The Pittsburgh Regional Workforce Diversity Indicators Report

New Initiative to track regional workforce diversity finds that Southwestern Pennsylvania’s workforce is the least diverse among benchmark regions

A report released today found that minority workers in southwestern Pennsylvania claim a much smaller share of the workforce than minorities in any of the 14 peer regions to which the Greater Pittsburgh area was compared. Minorities hold their smallest share of jobs in several local industries offering the highest incomes, while claiming their largest share of jobs in industries providing some of the lowest incomes.

The report, Behind the Times: The Limited Role of Minorities in the Greater Pittsburgh Workforce, is based on an analysis of workforce-related data collected by the Pittsburgh Regional Workforce Diversity Indicators Initiative, a group of community organizations who have convened to conduct workforce diversity research, raise awareness of key issues and mobilize a regional response.

The Workforce Diversity Indicators Initiative, led by Vibrant Pittsburgh and Pittsburgh Today, includes representatives from RAND Corporation, Three Rivers Workforce Investment Board, Allegheny Conference on Community Development, University of Pittsburgh Center for Race and Social Problems and University of Pittsburgh University Center for Social and Urban Research.   The Initiative will track regional workforce diversity over time, monitoring local progress against other benchmark regions.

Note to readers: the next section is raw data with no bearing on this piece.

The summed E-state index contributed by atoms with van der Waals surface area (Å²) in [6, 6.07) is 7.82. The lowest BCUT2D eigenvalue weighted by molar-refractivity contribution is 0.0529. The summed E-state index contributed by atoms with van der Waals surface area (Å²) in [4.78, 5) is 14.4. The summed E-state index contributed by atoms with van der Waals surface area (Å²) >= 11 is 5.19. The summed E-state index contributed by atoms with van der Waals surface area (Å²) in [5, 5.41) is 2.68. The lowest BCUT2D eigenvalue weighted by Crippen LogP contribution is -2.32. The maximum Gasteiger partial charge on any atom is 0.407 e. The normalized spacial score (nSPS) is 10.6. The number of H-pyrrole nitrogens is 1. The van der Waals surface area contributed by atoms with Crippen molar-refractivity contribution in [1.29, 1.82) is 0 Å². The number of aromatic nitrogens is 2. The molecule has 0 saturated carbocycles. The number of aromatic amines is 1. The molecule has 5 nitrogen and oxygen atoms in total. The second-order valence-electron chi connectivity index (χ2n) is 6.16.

Diversity in the labor force impacts a region’s economy, businesses and citizens. The lack of diversity and inclusion threatens the supply of workers ready to fill current and future job openings, segregates the benefits of gainful employment and diminishes the region’s appeal to companies looking to relocate or expand. A lack of diversity also makes it difficult to attract talent of all races and ethnicities to the region.

The report is the first of an ongoing series that examines the role of minority workers in the seven-county Pittsburgh Metropolitan Statistical Area (MSA). The first round of analyses focuses on workforce participation, job sector employment and worker income.

The report pinpoints a southwestern Pennsylvania workforce struggling to resemble the rest of metropolitan America. For example:

  • African American, Asian and Hispanic workers hold 11 percent of the jobs in the Pittsburgh MSA – the smallest share seen across the 15 U.S. metropolitan regions examined in the report. Among those 15 regions, minority workers claim an average of 25 percent of the workforce, which is more than double the share they claim in the Pittsburgh MSA.
  • Minorities overall hold 20 percent of the jobs in administrative and support services, the most diverse industry sector in the region. Minorities who work those jobs–which include office work, maintenance, and waste disposal– earn average incomes that are among the lowest reported across all industry sectors in the region.
  • Minority workers in the Pittsburgh MSA are least likely to work in several of the highest-paying industries in the region. African American, Asian and Hispanic workers account for only 5 percent of the jobs in the mining, oil and gas industries, which comprise the job sector generating the highest average monthly incomes in the region.
  • African American, Asian and Hispanic workers report significantly varied experiences in the local workforce. Several industries in which Asian workers are most highly concentrated have the highest average worker incomes, such as the professional, scientific and technology sector. Hispanic workers earn less than whites in most job sectors, but their incomes are higher than white co-workers in certain sectors such as mining, gas and oil, education, health care, and in hotel and food service jobs.